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Parents dealing with Gender Dysphoria in young children

This NPR piece ‘Two Families Grapple with Sons’ Gender Preferences
Psychologists Take Radically Different Approaches in Therapy‘
by Alix Spiegel is from a couple of years ago, but its still relevant. “It wasn’t until Halloween when her 2 1/2-year-old son decided to dress as Dorothy from The Wizard of Oz that Carol began to worry….“ (its worth reading the whole thing!) The article follows two children from ages two to six.

In the case of 2/1/2 year old ‘Bradley’ the family tries to convince him to be a boy by taking away feminine toys and directing his play resulting in Bradley’s withdrawal. It is another demonstration of the impossibility of authentically changing someone into someone their not, and the inadvisability of blindly following one doctor’s suggestions considering the enormity of the issue and potential consequences. (see a previous post on this issue here).

In the case of ‘Jona’, the parents reluctantly went along with the child’s direction of wanting to be accepted as a girl, and happened to find a psychotherapist that encouraged the approach, with the result of a happy, healthy and even popular child.

The article quotes Dr. Ken Zucker, the Canadian psychologist and (controversial) gender expert who treated ‘Bradley’ as saying: “Suppose you were a clinician and a 4-year-old black kid came into your office and said he wanted to be white. Would you go with that? … I don’t think we would,”

What’s wrong with that question? I think it’s important to note that these kids had long-term, persistent and strong identification as girls since they were old enough to communicate preferences. The example that Zucker brings up would be something a child learned later on in response to prejudice. That would be something about their environment that they don’t appreciate, not something about themselves. Also, continuing with Zucker’s question, that situation would never happen in an environment where there were only black people. Transgender people are found in all environments and societies, even homogeneous ones.

The article brings up another concern for me, that of what I call the ‘hidden transgender’. Both children in the article were strong enough to try and push for their authentic identity with their families. (One was successful, and one not) Not all children can do this and some learn early on that they must conform and ‘pretend’ to be their natal gender (the gender they were born with). I’ve seen a good many of these individuals later in life when they can no longer tolerate living in their birth gender, and by the time they come in for therapy they have lived a life of pretending and suffering the emotional consequences.  The ‘hidden transgender’ doesn’t really come to the attention of NPR, parents or doctors, yet they suffer in silence for years.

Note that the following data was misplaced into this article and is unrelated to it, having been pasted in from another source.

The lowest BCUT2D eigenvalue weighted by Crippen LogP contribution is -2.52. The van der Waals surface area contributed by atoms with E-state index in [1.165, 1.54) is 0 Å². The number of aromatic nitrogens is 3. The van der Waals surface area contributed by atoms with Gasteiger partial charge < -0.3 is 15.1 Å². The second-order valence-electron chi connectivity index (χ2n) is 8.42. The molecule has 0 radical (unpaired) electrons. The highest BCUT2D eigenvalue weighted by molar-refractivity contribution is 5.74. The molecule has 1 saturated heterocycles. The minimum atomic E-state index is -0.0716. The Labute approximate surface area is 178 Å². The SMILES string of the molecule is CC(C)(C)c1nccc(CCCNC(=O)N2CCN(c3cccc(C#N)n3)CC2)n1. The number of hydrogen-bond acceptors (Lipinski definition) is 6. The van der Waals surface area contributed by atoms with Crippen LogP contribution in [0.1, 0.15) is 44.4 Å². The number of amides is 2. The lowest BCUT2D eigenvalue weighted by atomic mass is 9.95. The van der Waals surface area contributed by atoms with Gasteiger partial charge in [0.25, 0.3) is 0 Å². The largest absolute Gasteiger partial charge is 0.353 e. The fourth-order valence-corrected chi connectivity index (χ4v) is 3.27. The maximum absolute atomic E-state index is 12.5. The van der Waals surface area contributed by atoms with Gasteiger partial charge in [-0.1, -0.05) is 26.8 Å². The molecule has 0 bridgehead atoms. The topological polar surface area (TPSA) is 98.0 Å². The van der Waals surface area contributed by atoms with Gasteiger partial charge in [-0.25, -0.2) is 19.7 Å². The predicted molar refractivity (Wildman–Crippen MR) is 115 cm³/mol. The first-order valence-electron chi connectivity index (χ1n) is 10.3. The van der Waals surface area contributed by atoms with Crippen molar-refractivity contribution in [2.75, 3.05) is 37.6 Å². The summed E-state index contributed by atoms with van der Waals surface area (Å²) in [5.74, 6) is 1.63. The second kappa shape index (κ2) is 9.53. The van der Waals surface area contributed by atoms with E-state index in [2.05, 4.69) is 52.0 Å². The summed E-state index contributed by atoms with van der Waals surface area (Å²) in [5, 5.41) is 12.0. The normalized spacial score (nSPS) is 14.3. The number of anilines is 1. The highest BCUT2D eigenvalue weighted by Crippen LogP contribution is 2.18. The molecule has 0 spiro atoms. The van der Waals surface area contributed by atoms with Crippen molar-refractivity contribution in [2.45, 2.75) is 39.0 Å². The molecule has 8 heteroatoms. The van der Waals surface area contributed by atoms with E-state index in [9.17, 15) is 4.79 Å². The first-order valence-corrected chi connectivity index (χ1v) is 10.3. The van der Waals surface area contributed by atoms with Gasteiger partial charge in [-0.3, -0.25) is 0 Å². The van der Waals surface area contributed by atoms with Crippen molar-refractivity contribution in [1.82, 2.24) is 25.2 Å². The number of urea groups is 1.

Find out about Psychotherapy when dealing with Gender variance in yourself or someone close to you.

5 Comments Post a comment
  1. Absoluteley. A lot of kids fall under the radar, as I did. Sometimes it’s because the parents don’t really care and don’t seek “help” because they are open enough to accept the child for who they are. I actually know a couple of people like that and it makes me very happy. In my case, and in the case of too many, the kid just tries hard to conform, as you say. And yes, it is very hard and painful. I got used to that existence and, once I snapped out of it and discovered myself, I finally realised how much energy (mental, emotional, physical) I had wasted all my life just trying to fit into a mold and being afraid of discovery.

    January 8, 2010
  2. Katherine #

    I have been asked about the race question as well. There are so many holes in this argument that one could talk for hours on it, and much to their dismay I did. This argument is simply ones way of justifying the forcing of people into conformity.

    January 12, 2010
  3. Thank you for posting this. The NPR program clearly demonstrates the damage that Kenneth Zucker and other therapists who follow his treatment model inflict on transgender children, youth and their families.

    Please consider adding a link to our organization’s website.

    Jenn Burleton
    Executive Director
    TransActive Education & Advocacy

    January 20, 2010
  4. dxp2718 #

    They neglect a third approach: get rid of the stupid gender stereotypes. Insist that the child is a boy, but that he may dress as Dorothy, play with “girl” toys, etc…but that doesn’t make him a girl. Just a boy that likes girl things, and that’s okay! Most boys like *some* “girl” things…and many boys dislike some “boy” things. As long as the child knows that the definition of a boy is “a child with a penis” and the definition of a girl is “a child with a vagina,” and that other than that, anything that’s appropriate for a girl is also appropriate for a boy, and vice versa, my guess is you’ll have a lot more happy, healthy children: not just the ones who identify as transgender in our genderist society, but also the ones who are cisgender but run into issues with gender stereotyping throughout their lives. Nobody fits perfectly into a gender stereotype. That’s why gender stereotypes are bs and need to be properly disposed of. And that includes segregating children by gender except when actually dealing with physical differences (e.g. health class dealing with what to expect during puberty, and phys ed if you want to teach boys’ vs. girls’ sports that are different for different genders, such as gymnastics).

    June 21, 2015
  5. bentley1530 #

    The world has changed so much since 2008 and every once in a while I wonder what happened to that little boy forced to be something less than his authentic self in his own home. I pray that he doing well today.

    August 19, 2015

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